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cast incuse on underside of base: [leaf] / C.I.C. / IOMS / [leaf] [1]

Inscription Notes

[1] The inscription is perhaps intended to represent C[AIUS] · I[VLIVS] · C[AESAR] I[OVI] O[PTIMO] M[AXIMO] S[ACRAVIT] (Caius Julius Caesar consecrates this to the most high Jupiter), or a variation thereon. See: Anthony F. Radcliffe, "Two Early Romano-Mantuan Plaquettes," in Italian Plaquettes, Center for the Advanced Study in the Visual Arts, Symposium Papers IX, Studies in the History of Art 22 (1989): 101, citing readings of this inscription by Fortunatus Scacchus in 1625, and Fortunius Licetus in 1652.

Marks and Labels

Underside of base bears former inventory marks D 129 in red paint (Dreyfus) and C.63 in lighter red paint (Ricci 1931).


Gustave Dreyfus [1837-1914], Paris; his estate; purchased 1930 by (Duveen Brothers, Inc., London and New York); purchased 1945 by the Samuel H. Kress Foundation, New York; gift 1957 to NGA.


Ricci, Seymour de. The Gustave Dreyfus Collection: Renaissance Bronzes. Oxford, 1931: 79, no. 63, pl. 39, as Paduan, early sixteenth century.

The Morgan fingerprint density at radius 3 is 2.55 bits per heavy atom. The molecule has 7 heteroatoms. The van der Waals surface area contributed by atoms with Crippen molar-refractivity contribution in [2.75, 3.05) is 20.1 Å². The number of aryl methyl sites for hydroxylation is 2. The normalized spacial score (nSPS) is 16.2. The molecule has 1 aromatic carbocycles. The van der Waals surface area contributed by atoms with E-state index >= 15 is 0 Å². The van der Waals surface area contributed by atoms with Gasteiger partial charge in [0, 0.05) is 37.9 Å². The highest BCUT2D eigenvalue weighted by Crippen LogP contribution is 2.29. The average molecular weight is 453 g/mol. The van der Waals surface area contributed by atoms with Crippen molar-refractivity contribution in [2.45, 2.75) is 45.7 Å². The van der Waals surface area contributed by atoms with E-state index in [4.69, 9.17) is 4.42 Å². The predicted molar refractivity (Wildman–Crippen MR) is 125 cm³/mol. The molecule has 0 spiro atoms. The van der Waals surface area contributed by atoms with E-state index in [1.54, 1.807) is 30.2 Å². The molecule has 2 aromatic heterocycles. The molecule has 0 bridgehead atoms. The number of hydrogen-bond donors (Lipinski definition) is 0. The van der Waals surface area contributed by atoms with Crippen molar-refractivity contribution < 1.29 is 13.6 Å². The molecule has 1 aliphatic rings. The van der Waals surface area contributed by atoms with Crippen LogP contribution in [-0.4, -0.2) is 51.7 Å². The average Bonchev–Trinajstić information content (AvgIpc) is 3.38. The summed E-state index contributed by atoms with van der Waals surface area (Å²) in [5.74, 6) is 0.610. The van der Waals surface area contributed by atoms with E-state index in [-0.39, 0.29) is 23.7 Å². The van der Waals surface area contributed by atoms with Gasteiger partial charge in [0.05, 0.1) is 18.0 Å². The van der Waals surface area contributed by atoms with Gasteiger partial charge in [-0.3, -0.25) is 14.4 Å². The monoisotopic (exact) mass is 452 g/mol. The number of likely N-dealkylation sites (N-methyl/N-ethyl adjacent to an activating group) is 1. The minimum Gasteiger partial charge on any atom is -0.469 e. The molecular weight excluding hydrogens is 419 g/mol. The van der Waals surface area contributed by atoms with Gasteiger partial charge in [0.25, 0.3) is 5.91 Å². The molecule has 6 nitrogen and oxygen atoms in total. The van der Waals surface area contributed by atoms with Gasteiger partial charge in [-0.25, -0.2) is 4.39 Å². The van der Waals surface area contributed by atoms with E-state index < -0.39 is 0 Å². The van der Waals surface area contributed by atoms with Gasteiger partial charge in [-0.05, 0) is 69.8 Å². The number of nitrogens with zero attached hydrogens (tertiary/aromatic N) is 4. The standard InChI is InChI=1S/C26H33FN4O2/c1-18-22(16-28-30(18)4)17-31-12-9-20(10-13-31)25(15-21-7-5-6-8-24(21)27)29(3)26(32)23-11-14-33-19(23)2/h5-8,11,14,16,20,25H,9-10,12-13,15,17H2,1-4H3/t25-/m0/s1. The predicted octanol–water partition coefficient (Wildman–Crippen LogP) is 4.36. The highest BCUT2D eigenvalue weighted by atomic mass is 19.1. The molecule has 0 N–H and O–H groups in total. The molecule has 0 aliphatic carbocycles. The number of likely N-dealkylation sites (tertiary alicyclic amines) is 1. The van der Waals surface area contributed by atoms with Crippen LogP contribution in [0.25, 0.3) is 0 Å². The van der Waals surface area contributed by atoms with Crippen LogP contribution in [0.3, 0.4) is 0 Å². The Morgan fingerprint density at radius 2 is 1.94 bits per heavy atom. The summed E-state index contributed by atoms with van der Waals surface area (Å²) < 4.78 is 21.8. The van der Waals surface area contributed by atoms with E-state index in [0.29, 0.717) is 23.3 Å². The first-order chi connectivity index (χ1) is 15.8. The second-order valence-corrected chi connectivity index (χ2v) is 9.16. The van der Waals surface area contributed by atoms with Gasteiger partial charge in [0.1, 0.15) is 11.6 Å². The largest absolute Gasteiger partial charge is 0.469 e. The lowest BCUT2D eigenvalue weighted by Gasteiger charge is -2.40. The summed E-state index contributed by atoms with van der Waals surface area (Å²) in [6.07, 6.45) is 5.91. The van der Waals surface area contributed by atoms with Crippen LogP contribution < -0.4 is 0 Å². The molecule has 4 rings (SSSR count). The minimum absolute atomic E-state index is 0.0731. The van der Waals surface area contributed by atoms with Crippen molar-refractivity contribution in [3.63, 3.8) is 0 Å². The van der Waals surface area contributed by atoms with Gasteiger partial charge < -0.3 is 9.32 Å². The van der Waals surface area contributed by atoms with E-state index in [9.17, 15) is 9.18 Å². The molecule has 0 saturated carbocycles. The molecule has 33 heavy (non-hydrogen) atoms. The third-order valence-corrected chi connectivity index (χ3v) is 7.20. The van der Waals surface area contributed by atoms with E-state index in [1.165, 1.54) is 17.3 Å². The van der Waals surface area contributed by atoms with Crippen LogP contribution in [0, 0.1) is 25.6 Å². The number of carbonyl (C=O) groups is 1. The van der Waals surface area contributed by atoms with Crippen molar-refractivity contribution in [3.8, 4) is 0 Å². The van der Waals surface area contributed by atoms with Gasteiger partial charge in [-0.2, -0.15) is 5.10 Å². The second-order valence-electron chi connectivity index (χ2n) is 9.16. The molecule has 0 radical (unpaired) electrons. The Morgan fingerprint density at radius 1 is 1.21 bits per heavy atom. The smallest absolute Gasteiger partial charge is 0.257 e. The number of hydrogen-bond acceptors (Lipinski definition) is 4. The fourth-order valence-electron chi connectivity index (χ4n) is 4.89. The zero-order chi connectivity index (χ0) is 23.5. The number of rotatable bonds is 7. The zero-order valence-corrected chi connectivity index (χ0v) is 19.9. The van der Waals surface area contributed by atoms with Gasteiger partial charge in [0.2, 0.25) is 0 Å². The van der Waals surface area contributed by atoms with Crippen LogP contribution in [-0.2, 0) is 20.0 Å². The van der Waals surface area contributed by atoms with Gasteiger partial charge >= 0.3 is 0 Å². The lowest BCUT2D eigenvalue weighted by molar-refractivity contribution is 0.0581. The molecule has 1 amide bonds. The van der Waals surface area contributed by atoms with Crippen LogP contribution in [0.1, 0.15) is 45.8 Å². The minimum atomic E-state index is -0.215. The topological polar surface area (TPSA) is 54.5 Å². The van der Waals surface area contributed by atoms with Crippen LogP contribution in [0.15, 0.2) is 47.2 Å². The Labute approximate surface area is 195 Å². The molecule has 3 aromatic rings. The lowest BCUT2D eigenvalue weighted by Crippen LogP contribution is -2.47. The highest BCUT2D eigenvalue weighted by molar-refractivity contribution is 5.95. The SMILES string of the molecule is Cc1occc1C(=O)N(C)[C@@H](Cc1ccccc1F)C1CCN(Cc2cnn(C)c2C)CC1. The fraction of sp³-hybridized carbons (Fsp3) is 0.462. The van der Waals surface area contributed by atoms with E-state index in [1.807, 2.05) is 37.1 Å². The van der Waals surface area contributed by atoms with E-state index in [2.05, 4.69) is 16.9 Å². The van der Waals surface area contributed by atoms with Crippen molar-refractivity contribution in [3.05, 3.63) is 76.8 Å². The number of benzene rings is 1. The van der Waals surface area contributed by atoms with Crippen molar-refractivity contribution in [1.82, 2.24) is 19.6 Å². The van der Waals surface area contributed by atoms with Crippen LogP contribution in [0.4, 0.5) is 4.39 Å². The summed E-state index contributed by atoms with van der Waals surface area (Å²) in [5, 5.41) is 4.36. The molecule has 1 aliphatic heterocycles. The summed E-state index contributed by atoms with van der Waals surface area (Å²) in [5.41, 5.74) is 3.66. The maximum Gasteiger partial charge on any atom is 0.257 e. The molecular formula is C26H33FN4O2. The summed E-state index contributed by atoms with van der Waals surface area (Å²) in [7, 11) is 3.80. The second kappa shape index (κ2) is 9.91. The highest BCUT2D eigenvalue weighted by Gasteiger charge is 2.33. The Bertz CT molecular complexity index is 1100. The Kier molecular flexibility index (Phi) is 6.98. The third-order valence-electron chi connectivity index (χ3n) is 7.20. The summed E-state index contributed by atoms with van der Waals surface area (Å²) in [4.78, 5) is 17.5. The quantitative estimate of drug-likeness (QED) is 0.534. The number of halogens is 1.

Renaissance Bronzes: Statuettes, Reliefs and Plaquettes, Medals and Coins from the Kress Collection. Introduction by Perry B. Cott. National Gallery of Art, Washington, 1951: 138, as Paduan, early sixteenth century.
Pope-Hennessy, John W. Renaissance Bronzes from the Samuel H. Kress Collection: Reliefs, Plaquettes, Statuettes, Utensils and Mortars. London, 1965: 138, no. 503, fig. 506, as Paduan, early sixteenth century.
Wilson, Carolyn C. Renaissance Small Bronze Sculpture and Associated Decorative Arts at the National Gallery of Art. Washington, 1983: 82, no. 25, as Paduan, early sixteenth century.
Radcliffe, Anthony. "Two Early Romano-Mantuan Plaquettes." Studies in the History of Art 22 (1989): 94.
Sculpture: An Illustrated Catalogue. National Gallery of Art, Washington, 1994: 169, repro.

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